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  9. There are some sites that have layoffs that will never report how many. They feel it needs to be kept a secret.

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  10. At our property, people are resigning every day and they are not filling those positions. In my department so far the number is 5 resignations of worker bees.

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  11. 1 job elimination in Mtn. Home and 2 empty positions not being filled. So far. Also, reduction in hours for at least 2 people.

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    Replies
    1. Is anyone left to turn off the lights in Mountain Home? It's one of the smaller sites already.

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  12. Question: Does anyone know whether severance packages are being given to those who are laid off? If so, what are the main components of the severance? If memory serves, I heard that, in years past, people were given 1 week of pay for each year of service.

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    1. In all likelihood, those laid off below the level of director (such as publishers, executive editors, etc.) will get TPP, rather than traditional severance pay.

      That stands for transitional pay plan. Basically, you must qualify for unemployment benefits. Then, Gannett pays you the difference between what you get in unemployment and what you were earning with the company.

      So, if your company pay was $600 weekly, and unemployment pays you $400, the company will kick in another $200 a week.

      Typically, you get this benefit for one week for every year you worked for the company, up to a maximum of 36 weeks.

      This allows GCI to shift part of the cost onto state government. It's legal, but morally dubious given that GCI is still churning out hundreds of millions in annual profits when states are slashing spending on education and other essential services.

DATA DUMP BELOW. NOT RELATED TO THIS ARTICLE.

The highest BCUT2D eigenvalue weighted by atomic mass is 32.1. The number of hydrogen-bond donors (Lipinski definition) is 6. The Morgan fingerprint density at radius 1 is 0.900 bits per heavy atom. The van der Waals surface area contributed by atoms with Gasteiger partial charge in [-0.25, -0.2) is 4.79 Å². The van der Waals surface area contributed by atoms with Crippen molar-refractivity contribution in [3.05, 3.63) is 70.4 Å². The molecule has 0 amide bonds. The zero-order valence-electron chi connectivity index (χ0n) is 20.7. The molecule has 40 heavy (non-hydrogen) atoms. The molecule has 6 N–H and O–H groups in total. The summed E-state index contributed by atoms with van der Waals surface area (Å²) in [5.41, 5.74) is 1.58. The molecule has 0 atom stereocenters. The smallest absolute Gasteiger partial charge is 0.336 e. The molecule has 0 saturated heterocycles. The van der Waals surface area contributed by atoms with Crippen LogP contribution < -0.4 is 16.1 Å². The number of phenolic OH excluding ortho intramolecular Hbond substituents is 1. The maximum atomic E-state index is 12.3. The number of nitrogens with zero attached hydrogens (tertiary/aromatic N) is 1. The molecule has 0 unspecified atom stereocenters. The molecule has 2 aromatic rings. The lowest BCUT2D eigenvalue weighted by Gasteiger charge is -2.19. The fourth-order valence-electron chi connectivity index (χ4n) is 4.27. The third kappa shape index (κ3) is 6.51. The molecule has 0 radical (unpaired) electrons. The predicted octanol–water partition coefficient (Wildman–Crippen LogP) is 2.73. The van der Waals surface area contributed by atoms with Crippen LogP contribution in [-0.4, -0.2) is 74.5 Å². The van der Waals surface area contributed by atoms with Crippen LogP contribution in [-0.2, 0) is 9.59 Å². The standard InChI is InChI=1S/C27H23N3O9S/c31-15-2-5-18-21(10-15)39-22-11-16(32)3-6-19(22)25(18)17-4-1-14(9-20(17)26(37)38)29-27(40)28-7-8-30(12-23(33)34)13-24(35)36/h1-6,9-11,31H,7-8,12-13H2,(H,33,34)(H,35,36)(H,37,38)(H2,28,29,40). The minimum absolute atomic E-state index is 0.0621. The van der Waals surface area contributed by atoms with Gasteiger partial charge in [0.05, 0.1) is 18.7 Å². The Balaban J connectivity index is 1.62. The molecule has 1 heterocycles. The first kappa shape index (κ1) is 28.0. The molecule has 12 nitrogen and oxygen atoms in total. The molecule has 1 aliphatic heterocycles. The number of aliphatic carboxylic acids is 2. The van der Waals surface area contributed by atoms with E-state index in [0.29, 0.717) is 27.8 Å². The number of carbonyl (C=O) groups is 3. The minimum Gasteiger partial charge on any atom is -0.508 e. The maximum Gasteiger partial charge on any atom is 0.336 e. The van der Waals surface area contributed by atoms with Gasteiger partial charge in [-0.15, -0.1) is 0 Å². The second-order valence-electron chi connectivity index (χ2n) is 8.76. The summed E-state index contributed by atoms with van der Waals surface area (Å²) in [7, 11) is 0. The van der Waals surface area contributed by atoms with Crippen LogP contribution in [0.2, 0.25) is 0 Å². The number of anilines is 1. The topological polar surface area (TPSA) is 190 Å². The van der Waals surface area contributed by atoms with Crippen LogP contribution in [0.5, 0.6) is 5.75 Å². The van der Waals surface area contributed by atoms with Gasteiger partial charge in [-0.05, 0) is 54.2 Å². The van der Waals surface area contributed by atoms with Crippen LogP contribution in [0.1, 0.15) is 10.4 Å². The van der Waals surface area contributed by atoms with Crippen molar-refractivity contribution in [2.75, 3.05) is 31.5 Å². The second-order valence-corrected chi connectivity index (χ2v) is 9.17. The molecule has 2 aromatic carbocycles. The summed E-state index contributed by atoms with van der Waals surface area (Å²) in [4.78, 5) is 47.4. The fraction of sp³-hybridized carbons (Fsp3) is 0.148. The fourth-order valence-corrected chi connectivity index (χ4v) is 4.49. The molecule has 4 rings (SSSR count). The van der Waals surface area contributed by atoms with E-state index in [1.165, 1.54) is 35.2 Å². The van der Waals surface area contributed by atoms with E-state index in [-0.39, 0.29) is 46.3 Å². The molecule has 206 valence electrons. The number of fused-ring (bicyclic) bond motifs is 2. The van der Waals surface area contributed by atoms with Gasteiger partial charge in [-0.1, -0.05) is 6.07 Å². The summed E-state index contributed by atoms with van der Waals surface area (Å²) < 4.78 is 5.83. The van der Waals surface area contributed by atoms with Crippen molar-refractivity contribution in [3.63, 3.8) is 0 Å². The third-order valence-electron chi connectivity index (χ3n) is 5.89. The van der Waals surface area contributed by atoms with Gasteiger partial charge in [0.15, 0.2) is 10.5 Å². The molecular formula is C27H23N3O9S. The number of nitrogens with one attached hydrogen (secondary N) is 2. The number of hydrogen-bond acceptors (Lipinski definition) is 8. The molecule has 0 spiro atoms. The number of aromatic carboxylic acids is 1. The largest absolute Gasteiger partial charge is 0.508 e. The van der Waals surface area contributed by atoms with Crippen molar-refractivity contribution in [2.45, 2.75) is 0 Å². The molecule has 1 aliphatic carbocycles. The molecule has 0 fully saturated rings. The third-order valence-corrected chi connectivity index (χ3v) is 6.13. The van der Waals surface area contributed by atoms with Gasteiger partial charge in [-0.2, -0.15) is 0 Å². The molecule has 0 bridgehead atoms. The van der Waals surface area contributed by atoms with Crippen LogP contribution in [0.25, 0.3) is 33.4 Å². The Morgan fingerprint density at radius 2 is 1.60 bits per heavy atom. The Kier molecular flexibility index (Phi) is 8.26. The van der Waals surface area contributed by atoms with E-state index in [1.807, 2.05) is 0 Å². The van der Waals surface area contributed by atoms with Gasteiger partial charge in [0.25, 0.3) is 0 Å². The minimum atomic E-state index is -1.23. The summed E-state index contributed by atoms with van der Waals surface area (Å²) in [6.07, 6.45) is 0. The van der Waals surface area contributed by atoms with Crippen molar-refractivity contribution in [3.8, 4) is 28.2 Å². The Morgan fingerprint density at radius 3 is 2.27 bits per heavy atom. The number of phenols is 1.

GCI has been using TPP since the July 2009 layoffs. For a fuller discussion, see this company FAQ.

      Employees getting buyouts -- which are, basically, voluntary layoffs -- get traditional severance.

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    2. TPP is Gannett's ultimate shame. Shaving a few dollars off the top when people need it the most. The accountant who came up with the idea and the executive who approved it should all burn in hell.

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    3. Basically TPP screws you out of unemployment benefits. With normal severance, your unemployment benefits start when severance ends. Now they start right away. This means because you start getting benefits earlier, you lose them earlier. Shameless. Let's kick people when they're down!

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    4. AS far as shame on Gannet for kicking the state when they have to make cuts on education and other valuable services.....shame on the state for not being fiscally responsible.... there are plenty of private education institutions that provide above average education for less money. The states have become a venue for entitlement from the bottom right to the top. I received unemployment past my severance and was able to find a job because i worked for Gannett. I didn't like TPP but because of TPP Gannett was able to save jobs. People this is a publicly traded company......if you have any mutual funds in any type of retirement program, the likelihood that Gannett is in them is high. Tough decisions are just that Tough. While I feel terrible for the folks in mountain home, the community is supporting the kind of paper that the community can afford.